Why China will win the trade war (by Philippe Legrain) 13 April 2018 Although Donald Trump has a strong faith that the U.S. would win the trade war with China, this Foreign Policy piece argues that China is much stronger politically and economically. If we take into account the trade war, the authors highlight that the both parties will lose, however, they will do their best to get less...

Japan, China and South Korea get together 10 May 2018 This piece analyzes Mr. Abe’s invitation sent to the Chinese prime minister and the South Korean president, to come to Tokyo, and relates this step to Donald Trump’s recent steps towards North Korea. Furthermore, it states that the main push for this action had to do uncertainty over American role in the Pacific, as well as a possible trade...

  Iran among the ruins (by Vali Nasr) 13 February 2018 Vali Nasr provides a comprehensive analysis of the evolving role of Iran in the Middle East, arguing that demonizing Tehran and re-introducing sanctions against it is a bad policy for the U.S. He shows that the increasing Iranian influence in a range of countries- war-torn Syria, Iraq, Qatar- is due to a large extent to America’s own policy...

Globalization is not in retreat (by Susan Lund, Laura Tyson) 16 April 2018 In this extensive essay, Susan Lund and Laura Tyson try to refute the now-popular thesis that the age of globalization is over, and instead suggest it has taken a new form, strikingly different from the “classic” one. Among the major features characterizing it, the authors emphasize the shift of trade growth from the...

What China Gained From Hosting Kim Jong Un (by Oriana Skylar Mastro) 9 April 2018 Oriana Skylar Mastro looks in depth at Xi’s hosting of Kim Jong Un and the main motives behind his action. The author states that although on the surface this action is perceived as Chinese desire to improve the Sino-North Korean relations, one of the main purposes was to shape the agenda of the upcoming North...

  Decades under the influence (by Markus Wagner, Thomas Meyer) 4 April 2018 The rightward shift of the European politics is not a new phenomenon at all, claim the authors of this piece published at the Foreign Affairs. The analysis of party manifestos in 17 Western European countries demonstrates that the process has been gradually going on since the 1970s, and the recent immigration crisis has just...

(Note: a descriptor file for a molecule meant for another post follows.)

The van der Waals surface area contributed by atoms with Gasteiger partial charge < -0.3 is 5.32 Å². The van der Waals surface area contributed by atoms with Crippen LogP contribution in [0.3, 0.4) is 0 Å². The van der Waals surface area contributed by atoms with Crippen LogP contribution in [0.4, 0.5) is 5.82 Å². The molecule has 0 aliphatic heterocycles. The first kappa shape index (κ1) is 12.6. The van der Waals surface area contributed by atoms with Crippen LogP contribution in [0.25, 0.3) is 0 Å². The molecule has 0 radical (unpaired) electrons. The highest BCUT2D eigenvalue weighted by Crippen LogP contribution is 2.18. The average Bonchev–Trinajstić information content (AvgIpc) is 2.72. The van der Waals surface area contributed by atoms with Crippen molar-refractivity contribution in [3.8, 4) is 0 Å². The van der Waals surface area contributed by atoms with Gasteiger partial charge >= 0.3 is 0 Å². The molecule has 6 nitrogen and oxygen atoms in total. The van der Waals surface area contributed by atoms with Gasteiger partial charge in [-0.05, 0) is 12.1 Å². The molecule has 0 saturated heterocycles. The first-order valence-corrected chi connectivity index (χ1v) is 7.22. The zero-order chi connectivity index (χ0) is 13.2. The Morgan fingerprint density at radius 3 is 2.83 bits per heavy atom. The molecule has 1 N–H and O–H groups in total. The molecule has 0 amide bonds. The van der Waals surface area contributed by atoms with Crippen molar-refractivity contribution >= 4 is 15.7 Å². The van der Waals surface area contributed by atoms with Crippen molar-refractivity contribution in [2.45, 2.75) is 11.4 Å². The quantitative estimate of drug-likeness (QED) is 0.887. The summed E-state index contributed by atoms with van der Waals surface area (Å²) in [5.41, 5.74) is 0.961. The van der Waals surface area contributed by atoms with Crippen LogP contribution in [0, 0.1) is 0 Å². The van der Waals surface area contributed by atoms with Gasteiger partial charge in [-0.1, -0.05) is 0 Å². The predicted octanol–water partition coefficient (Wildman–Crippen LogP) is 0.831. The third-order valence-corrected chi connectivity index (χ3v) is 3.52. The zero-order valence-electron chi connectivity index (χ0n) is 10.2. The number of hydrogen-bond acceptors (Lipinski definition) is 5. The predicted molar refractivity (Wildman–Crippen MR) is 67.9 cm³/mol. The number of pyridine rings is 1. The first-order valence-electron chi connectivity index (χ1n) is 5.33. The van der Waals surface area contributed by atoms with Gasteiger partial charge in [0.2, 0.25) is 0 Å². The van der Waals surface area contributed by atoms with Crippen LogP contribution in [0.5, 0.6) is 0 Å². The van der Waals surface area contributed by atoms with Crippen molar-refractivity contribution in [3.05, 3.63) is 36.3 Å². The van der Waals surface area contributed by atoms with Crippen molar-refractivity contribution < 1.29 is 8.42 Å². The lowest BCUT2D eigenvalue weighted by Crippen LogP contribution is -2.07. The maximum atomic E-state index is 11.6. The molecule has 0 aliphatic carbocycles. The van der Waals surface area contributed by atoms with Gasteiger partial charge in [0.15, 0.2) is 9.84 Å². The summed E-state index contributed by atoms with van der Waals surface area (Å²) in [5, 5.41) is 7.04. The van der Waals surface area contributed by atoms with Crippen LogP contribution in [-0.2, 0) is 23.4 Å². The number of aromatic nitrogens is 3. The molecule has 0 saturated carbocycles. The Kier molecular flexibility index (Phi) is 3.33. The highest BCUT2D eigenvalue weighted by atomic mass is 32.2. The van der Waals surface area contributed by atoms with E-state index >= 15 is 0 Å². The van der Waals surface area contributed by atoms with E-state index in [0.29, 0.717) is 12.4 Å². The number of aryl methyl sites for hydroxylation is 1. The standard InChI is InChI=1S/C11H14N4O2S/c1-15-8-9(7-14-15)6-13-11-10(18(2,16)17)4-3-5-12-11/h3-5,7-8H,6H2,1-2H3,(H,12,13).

Northern Ireland's Brexit Problem (by Henry Farrell) 29 March 2018 The problem of the Irish border after Brexit has been the British government’s Achilles heel ever since the withdrawal negotiation with the EU started. The free border between the independent Republic of Ireland and Northern Ireland which remains part of UK, has been one of the major conditions that cemented the 1997 Good...

Bring politics back to monetary policy (by Jacqueline Best) 6 December 2017 A long-read by Jacqueline Best provides an incredibly deep overview of the drawbacks of the contemporary monetary order. Though de-politicization of monetary policy with the purpose of shield economy from populist inflationary pressures has become a common truth as one of the pillars of neoliberalism, it is now time to...

Trump Is the Peacemaker Korea Has Always Needed (by Patrick M. Cronin) 9 March 2018 In this piece by Patrick M.Cronin on Foreign Policy, the author reflects his belief that Donald Trump will play decisive role in building peace between North and South Korea, thanks to his announcement to be the first sitting president to meet the North Korean supreme leader. Cronin states that the relationship between the...

France’s secular ayatollahs (by Paul Taylor) 5 March 2018 In our previous edition, we have touched upon the French problem of integrating Muslims in the French society and President Macron’s attempts to handle this problem. At Politico, Paul Taylor contemplates about the different aspect of the problem: the phenomenon of French militant secularists allergic to any hint of religious presence in...

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